Bulletin Daily Paper 09-22-13

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ServingCentral Oregon since1903

SUNDAY september22,2013

ine an more in




bendbulletin.com TODAY'S READERBOARD


In 'grand bargain,' details are the key

' Flammable ice' —These methane

hydrates, trapped on the seafloor,

could provide a new source of energy — if scientists can unlock their mysteries.A3

By Elon Glucklich •The Bulletin

Plus: Melting ice —The Arctic Ocean's ice cap is continuing to shrink.A3

Governmentshutdown — Which services will or won't be available if it happens?A7

62 miles at age 88Redmond womanhikes Spain's Caminode Santiago.B3

By Lauren Dake The Bulletin

Brian Dioguardi got a text message just before noon Sept. 13. Then another. Four or five more followed in quick succession. Friends wanted to know if Dioguardi, the owner of Baldy's Barbeque, had heard the news. Oregon State University-Cascades Campus had just picked the site for its four-year university, and it was right in the backyard of Baldy's west Bend restaurant. "I probably got six or seven emails and texts," Dioguardi said, "people wanting to let me know, telling me to get ready to be busy."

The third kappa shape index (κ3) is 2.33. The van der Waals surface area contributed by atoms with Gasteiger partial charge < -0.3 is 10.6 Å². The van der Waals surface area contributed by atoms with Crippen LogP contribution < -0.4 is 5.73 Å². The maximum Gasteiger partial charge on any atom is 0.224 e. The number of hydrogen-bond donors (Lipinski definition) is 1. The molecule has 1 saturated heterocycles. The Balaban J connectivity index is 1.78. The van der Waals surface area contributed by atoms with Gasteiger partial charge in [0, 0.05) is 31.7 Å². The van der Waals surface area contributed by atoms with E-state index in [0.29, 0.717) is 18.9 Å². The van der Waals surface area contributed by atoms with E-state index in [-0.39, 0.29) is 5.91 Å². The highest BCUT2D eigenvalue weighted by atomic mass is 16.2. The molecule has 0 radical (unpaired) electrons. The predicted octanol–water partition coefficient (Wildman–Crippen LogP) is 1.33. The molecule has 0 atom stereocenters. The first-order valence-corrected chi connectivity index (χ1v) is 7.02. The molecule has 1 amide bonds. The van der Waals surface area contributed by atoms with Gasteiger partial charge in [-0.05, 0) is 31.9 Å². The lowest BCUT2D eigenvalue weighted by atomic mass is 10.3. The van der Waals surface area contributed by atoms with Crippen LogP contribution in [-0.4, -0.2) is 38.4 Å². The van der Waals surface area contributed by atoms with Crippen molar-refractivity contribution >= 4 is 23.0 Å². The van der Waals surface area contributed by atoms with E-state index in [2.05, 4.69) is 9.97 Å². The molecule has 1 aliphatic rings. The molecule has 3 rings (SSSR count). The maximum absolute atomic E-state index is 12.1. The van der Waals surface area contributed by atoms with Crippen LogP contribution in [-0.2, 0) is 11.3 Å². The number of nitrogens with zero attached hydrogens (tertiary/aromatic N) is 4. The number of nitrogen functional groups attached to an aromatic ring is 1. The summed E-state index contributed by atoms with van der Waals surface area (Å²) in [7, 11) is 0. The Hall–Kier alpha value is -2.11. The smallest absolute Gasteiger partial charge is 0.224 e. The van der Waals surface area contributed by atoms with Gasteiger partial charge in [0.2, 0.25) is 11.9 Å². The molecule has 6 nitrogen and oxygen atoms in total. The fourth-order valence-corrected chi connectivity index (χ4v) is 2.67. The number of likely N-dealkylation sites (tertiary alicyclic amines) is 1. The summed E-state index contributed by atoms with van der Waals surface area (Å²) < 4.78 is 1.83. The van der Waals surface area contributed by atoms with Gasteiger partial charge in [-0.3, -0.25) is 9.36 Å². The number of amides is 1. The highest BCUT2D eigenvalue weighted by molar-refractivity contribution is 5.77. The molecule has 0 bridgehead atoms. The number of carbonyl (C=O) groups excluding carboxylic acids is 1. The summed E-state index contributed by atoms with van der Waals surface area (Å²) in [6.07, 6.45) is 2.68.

Oplnlon —Building a presi-


dential legacy.F1

Eight development proposals could significantly change the

in SPOI"tS —LeadmanTriathlon plus college football.01


Crossing expansion

Mall terror —Dozenskiled

Spring 2015

in attack in Kenya.A2

landscape in west Bendover the next several years. The projects include a proposed revamp of theGalveston Avenue corridor, a four-year university, an ice skating rink, a hotel and a

large grocery store. Shep/

Galveston Avenue corrldor